India, US To Upgrade Military Combat Exercises


New Delhi: India and the US are planning to go in for a major upgrade of their bilateral combat exercises after inking the military logistics pact last month in tune with their “joint strategic vision” for the Asia Pacific and the Indian Ocean Region.

Defence ministry sources say the aim is to “further increase the scope and complexity” of bilateral military exercises and engagements “across the board”, which will now be facilitated by the Logistics Exchange Memorandum of Agreement (LEMOA) inked during defence minister Manohar Parrikar’s visit to the US on August 29-30.

India, of course, is willing to further tighten the strategic clinch with the US, which has already bagged Indian defence contracts+ worth $15 billion just since 2007. But New Delhi remains reluctant to join any formal tri-lateral or quadrilateral security axis to counter China in the Asia Pacific or act as a “linchpin” in the ongoing “re-balance” of US military forces to the region.

“But we can learn a lot from the high-tech US armed forces in the exercises, ranging from complex mission planning and execution to operating in an increasingly digitised warfare environment. Conversely, they can learn from our battle and insurgency-hardened forces. LEMOA will further boost the interoperability,” said an official.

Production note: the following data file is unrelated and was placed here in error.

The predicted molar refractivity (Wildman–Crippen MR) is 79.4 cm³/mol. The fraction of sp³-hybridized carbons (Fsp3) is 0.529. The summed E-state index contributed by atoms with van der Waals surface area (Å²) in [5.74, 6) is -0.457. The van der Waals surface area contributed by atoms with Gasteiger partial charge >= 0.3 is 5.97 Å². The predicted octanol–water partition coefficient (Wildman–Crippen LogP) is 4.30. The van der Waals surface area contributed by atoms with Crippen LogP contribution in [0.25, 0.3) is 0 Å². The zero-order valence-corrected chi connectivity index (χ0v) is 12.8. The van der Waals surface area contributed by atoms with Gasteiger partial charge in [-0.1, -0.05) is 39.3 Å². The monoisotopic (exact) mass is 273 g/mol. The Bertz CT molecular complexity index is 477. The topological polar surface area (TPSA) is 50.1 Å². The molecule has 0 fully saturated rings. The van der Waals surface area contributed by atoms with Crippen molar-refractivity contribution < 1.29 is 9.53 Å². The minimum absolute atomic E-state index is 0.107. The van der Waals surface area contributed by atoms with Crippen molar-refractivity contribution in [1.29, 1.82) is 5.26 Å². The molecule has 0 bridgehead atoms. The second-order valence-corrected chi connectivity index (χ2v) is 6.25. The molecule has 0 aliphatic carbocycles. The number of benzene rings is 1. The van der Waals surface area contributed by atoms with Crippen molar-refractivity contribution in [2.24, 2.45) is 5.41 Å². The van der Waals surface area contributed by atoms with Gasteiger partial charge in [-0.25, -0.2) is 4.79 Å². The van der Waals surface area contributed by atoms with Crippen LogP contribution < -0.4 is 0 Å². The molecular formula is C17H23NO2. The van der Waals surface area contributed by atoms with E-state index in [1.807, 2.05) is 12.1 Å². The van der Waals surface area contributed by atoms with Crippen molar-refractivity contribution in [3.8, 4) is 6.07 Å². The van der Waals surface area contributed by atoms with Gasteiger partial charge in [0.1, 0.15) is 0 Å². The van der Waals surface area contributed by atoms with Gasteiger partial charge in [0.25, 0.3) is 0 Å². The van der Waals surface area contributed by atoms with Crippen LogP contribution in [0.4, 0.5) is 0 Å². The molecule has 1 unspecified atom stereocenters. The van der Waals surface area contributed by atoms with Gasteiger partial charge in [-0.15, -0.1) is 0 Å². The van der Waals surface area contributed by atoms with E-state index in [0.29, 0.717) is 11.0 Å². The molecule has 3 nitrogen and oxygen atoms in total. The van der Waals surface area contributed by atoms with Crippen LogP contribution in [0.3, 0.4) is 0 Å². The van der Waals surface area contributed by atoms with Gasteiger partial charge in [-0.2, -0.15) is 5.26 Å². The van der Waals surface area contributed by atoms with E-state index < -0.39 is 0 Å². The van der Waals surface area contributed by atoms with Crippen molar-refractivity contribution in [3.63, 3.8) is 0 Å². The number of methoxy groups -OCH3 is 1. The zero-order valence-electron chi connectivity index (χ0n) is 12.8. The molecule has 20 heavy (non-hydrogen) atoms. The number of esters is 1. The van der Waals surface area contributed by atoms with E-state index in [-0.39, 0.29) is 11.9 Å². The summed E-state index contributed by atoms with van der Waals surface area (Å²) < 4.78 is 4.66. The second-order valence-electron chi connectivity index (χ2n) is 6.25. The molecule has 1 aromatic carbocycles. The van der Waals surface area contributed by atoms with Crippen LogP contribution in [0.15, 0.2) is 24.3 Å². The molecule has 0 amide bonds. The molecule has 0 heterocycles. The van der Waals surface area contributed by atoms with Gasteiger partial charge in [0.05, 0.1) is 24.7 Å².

After the upgrade in the annual top-notch Malabar naval war-games+ between India and the US, with Japan becoming a regular participant, for instance, the two countries are now kicking-off Navy-to-Navy discussions on anti-submarine warfare and submarine safety as well as a maritime security dialogue. Navy chief Admiral Sunil Lanba, incidentally, is currently in the US for a sea power symposium.

On the land combat front, the plan is to “evolve” the Yudh Abhyas exercise into “a more complex, combined arms, divisional-level exercise”. The 12th edition of Yudh Abhyas is currently underway at Chaubatia in Uttarakhand, with over 225 troops from each side honing their combat skills, as was reported by TOI.

While infantry soldiers and Stryker combat teams from Fort Louis in the US are taking part in the exercise, India has fielded troops from the 12 Madras Regiment. Though the main focus is on counter-terrorism drills involving “a combined deployment at a brigade-level”, deliberations are also slated on “air-ground integration, combined arms maneuver and targeting processes”.

Similarly, the IAF is also going to step up its engagement with the USAF after taking part in the iconic Red Flag exercise at Alaska in April-May with eight Sukhoi-30MKI and Jaguar fighters, two IL-78 mid-air refuellers and two C-17 Globemaster-III strategic-lift aircraft.

Interestingly, at a time when the first-ever military exercise between Russia and Pakistan is creating waves in the region, around 250 Indian troops from the Kumaon Regiment are also now taking part in the Indra exercise with the Russian 50th Motorized Infantry Brigade at the Ussiriysk district of Vladivostok.

Though Russia has been India’s long-standing defence supplier since the 1960s, the militaries from the two countries have not exercised with the same intensity as witnessed in the flurry of drills between India and the US over the last decade.